New York City High Schoolers Get Their Day in Court
Posted November 23, 2018 7:56 p.m. EST
NEW YORK — On a brisk but sunny morning late last month, 18 students from John Bowne High School in Flushing, Queens, made the 15-mile trek across the city to the Thurgood Marshall U.S. Court House in lower Manhattan.
Several of the nation’s pioneering legal figures have passed through this building, including the courthouse’s namesake, the first African-American to sit on the Supreme Court; Justice Sonia Sotomayor, the first Latina; and Justice Ruth Bader Ginsburg, who clerked at the district court here in 1960 after being rejected for a Supreme Court clerkship because she was a woman.
But to the average New York City teenager, the courthouse — home to the 2nd U.S. Court of Appeals and the district court for the Southern District of New York — must come off as less than welcoming.
Set back on the open plain of Foley Square, its wide, sloping staircase rises to a wall of massive Corinthian columns, behind which looms a forbidding 30-story citadel crowned with a pyramid of shimmering gold. A treat for fans of neoclassical architecture, perhaps, but the overall effect is more glowering fortress than high-school hangout.
Arianna Reyes, a ninth-grader from Maspeth and one of the younger members of the school group, recalled her first impression a few days later. “I hadn’t ever been to a court,” she said. “I’ve only seen pictures of it and read about it. I felt like I was kind of small, and there was something really big going on.”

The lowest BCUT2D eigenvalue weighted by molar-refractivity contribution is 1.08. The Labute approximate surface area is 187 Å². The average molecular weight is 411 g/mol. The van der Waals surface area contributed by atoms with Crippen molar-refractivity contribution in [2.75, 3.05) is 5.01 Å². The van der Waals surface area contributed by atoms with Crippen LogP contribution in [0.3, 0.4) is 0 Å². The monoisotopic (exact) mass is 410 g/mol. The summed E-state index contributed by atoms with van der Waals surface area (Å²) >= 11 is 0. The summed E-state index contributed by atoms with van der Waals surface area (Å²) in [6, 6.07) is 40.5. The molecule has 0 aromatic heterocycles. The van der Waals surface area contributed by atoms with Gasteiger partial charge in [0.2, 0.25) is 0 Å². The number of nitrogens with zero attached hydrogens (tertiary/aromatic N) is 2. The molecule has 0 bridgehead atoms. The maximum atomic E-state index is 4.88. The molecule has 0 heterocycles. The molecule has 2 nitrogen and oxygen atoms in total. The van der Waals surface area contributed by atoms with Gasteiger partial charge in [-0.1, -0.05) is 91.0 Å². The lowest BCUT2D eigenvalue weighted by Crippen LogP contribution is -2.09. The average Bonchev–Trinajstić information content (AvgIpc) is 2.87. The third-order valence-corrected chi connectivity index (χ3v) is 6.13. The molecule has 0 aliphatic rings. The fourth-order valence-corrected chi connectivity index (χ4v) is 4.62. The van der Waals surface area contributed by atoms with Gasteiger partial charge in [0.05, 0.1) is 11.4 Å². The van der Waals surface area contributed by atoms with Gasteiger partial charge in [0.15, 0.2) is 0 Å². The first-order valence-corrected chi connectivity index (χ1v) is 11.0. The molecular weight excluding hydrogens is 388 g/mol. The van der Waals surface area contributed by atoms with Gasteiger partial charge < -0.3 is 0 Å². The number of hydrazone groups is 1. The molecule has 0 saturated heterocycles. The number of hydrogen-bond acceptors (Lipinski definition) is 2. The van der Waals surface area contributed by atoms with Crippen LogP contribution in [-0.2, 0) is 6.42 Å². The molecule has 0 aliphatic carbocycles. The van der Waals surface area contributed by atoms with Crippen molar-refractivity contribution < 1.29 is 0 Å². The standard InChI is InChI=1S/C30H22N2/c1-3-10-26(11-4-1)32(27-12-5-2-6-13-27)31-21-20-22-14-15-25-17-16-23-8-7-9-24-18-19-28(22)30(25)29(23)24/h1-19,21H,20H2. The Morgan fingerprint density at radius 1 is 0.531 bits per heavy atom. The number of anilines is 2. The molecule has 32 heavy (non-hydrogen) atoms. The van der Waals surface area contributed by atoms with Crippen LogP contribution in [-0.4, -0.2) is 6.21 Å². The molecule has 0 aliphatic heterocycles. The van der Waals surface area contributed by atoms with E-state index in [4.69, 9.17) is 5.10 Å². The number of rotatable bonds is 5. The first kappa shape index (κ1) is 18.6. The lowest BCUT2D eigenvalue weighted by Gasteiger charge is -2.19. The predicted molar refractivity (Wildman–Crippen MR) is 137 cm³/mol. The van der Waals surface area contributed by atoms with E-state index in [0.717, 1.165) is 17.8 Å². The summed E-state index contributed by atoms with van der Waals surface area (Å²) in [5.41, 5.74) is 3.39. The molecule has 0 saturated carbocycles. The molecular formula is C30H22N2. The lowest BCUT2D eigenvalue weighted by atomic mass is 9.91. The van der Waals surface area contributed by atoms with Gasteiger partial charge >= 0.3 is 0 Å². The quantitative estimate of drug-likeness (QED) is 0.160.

The day of the visit, Arianna and her fellow students braved the guards’ station and rode the lumbering old elevators to the courthouse’s fifth floor. They were escorted through dark, wood-lined corridors until they found themselves in front of what looked like a glass-paneled laboratory.
Inside were touch-screen kiosks, a computer-based learning center, and a mock-trial courtroom complete with a lawyers’ table, bench and witness stand. At the kiosks, the students swiped through the highlights of Marshall’s life and career and listened to audio of him arguing as a lawyer before the Supreme Court. In the classroom, they learned how to use Google for legal research. In the mock court, they acted out trial scenes from an early 1970s case involving a high school teacher, Susan Russo, who was fired for refusing, for political reasons, to recite the Pledge of Allegiance — the Colin Kaepernick of her day.
The students, who are all enrolled in John Bowne’s four-year law program, were the first to test-drive the new center, which opens officially Dec. 10 and is called Justice For All: Courts and the Community. The idea was hatched in 2014 by Robert Katzmann, the chief judge of the 2nd Circuit. With the help of fellow judges, courthouse librarians and architects, he created the programs to address a crisis of 21st-century America: the lack of meaningful civic education in the nation’s schools.